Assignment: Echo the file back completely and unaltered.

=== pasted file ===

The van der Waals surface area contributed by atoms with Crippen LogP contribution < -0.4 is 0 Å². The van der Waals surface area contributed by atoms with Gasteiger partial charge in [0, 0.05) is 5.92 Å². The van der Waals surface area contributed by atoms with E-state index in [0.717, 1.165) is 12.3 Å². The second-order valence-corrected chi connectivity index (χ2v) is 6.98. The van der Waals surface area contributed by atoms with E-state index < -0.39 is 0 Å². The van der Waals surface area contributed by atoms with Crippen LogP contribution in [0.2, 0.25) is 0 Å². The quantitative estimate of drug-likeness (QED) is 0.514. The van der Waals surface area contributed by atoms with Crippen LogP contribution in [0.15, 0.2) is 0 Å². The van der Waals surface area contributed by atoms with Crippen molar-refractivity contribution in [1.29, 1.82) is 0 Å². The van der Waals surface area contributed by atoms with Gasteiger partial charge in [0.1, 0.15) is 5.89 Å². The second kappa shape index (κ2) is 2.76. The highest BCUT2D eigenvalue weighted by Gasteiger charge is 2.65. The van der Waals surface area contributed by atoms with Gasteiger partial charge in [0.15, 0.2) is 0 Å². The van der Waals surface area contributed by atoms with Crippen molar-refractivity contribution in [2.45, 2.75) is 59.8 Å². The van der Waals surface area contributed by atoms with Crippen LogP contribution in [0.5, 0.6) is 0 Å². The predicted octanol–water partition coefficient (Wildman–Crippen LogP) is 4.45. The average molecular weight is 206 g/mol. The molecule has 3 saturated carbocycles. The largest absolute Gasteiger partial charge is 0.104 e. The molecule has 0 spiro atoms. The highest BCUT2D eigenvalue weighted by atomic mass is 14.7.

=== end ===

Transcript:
The van der Waals surface area contributed by atoms with Crippen LogP contribution < -0.4 is 0 Å². The van der Waals surface area contributed by atoms with Gasteiger partial charge in [0, 0.05) is 5.92 Å². The van der Waals surface area contributed by atoms with E-state index in [0.717, 1.165) is 12.3 Å². The second-order valence-corrected chi connectivity index (χ2v) is 6.98. The van der Waals surface area contributed by atoms with E-state index < -0.39 is 0 Å². The van der Waals surface area contributed by atoms with Crippen LogP contribution in [0.2, 0.25) is 0 Å². The quantitative estimate of drug-likeness (QED) is 0.514. The van der Waals surface area contributed by atoms with Crippen LogP contribution in [0.15, 0.2) is 0 Å². The van der Waals surface area contributed by atoms with Crippen molar-refractivity contribution in [1.29, 1.82) is 0 Å². The van der Waals surface area contributed by atoms with Gasteiger partial charge in [0.1, 0.15) is 5.89 Å². The second kappa shape index (κ2) is 2.76. The highest BCUT2D eigenvalue weighted by Gasteiger charge is 2.65. The van der Waals surface area contributed by atoms with Gasteiger partial charge in [0.15, 0.2) is 0 Å². The van der Waals surface area contributed by atoms with Crippen molar-refractivity contribution in [2.45, 2.75) is 59.8 Å². The van der Waals surface area contributed by atoms with Crippen LogP contribution in [0.5, 0.6) is 0 Å². The predicted octanol–water partition coefficient (Wildman–Crippen LogP) is 4.45. The average molecular weight is 206 g/mol. The molecule has 3 saturated carbocycles. The largest absolute Gasteiger partial charge is 0.104 e. The molecule has 0 spiro atoms. The highest BCUT2D eigenvalue weighted by atomic mass is 14.7.